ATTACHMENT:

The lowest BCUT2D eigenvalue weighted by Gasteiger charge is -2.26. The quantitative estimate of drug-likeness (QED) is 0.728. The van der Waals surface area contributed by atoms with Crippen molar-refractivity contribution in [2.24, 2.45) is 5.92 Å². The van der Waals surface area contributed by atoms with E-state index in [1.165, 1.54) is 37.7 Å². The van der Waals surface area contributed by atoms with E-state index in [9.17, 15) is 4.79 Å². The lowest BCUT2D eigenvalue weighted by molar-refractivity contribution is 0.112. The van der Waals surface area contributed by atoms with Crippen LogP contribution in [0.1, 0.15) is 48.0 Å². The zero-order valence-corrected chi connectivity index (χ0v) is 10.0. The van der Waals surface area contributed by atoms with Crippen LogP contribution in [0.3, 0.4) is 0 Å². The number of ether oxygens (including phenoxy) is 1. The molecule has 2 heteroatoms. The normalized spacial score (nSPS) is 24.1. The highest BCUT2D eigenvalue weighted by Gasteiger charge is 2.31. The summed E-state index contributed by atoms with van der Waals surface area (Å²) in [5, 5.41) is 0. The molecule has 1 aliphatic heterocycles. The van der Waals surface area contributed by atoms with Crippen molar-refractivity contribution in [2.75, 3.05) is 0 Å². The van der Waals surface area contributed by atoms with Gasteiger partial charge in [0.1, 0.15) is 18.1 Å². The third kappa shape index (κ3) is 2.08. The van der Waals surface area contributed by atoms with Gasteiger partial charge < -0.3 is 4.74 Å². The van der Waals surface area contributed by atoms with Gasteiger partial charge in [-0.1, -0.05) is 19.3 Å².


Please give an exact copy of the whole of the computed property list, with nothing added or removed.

The lowest BCUT2D eigenvalue weighted by Gasteiger charge is -2.26. The quantitative estimate of drug-likeness (QED) is 0.728. The van der Waals surface area contributed by atoms with Crippen molar-refractivity contribution in [2.24, 2.45) is 5.92 Å². The van der Waals surface area contributed by atoms with E-state index in [1.165, 1.54) is 37.7 Å². The van der Waals surface area contributed by atoms with E-state index in [9.17, 15) is 4.79 Å². The lowest BCUT2D eigenvalue weighted by molar-refractivity contribution is 0.112. The van der Waals surface area contributed by atoms with Crippen LogP contribution in [0.1, 0.15) is 48.0 Å². The zero-order valence-corrected chi connectivity index (χ0v) is 10.0. The van der Waals surface area contributed by atoms with Crippen LogP contribution in [0.3, 0.4) is 0 Å². The number of ether oxygens (including phenoxy) is 1. The molecule has 2 heteroatoms. The normalized spacial score (nSPS) is 24.1. The highest BCUT2D eigenvalue weighted by Gasteiger charge is 2.31. The summed E-state index contributed by atoms with van der Waals surface area (Å²) in [5, 5.41) is 0. The molecule has 1 aliphatic heterocycles. The van der Waals surface area contributed by atoms with Crippen molar-refractivity contribution in [2.75, 3.05) is 0 Å². The van der Waals surface area contributed by atoms with Gasteiger partial charge in [0.1, 0.15) is 18.1 Å². The third kappa shape index (κ3) is 2.08. The van der Waals surface area contributed by atoms with Gasteiger partial charge < -0.3 is 4.74 Å². The van der Waals surface area contributed by atoms with Gasteiger partial charge in [-0.1, -0.05) is 19.3 Å².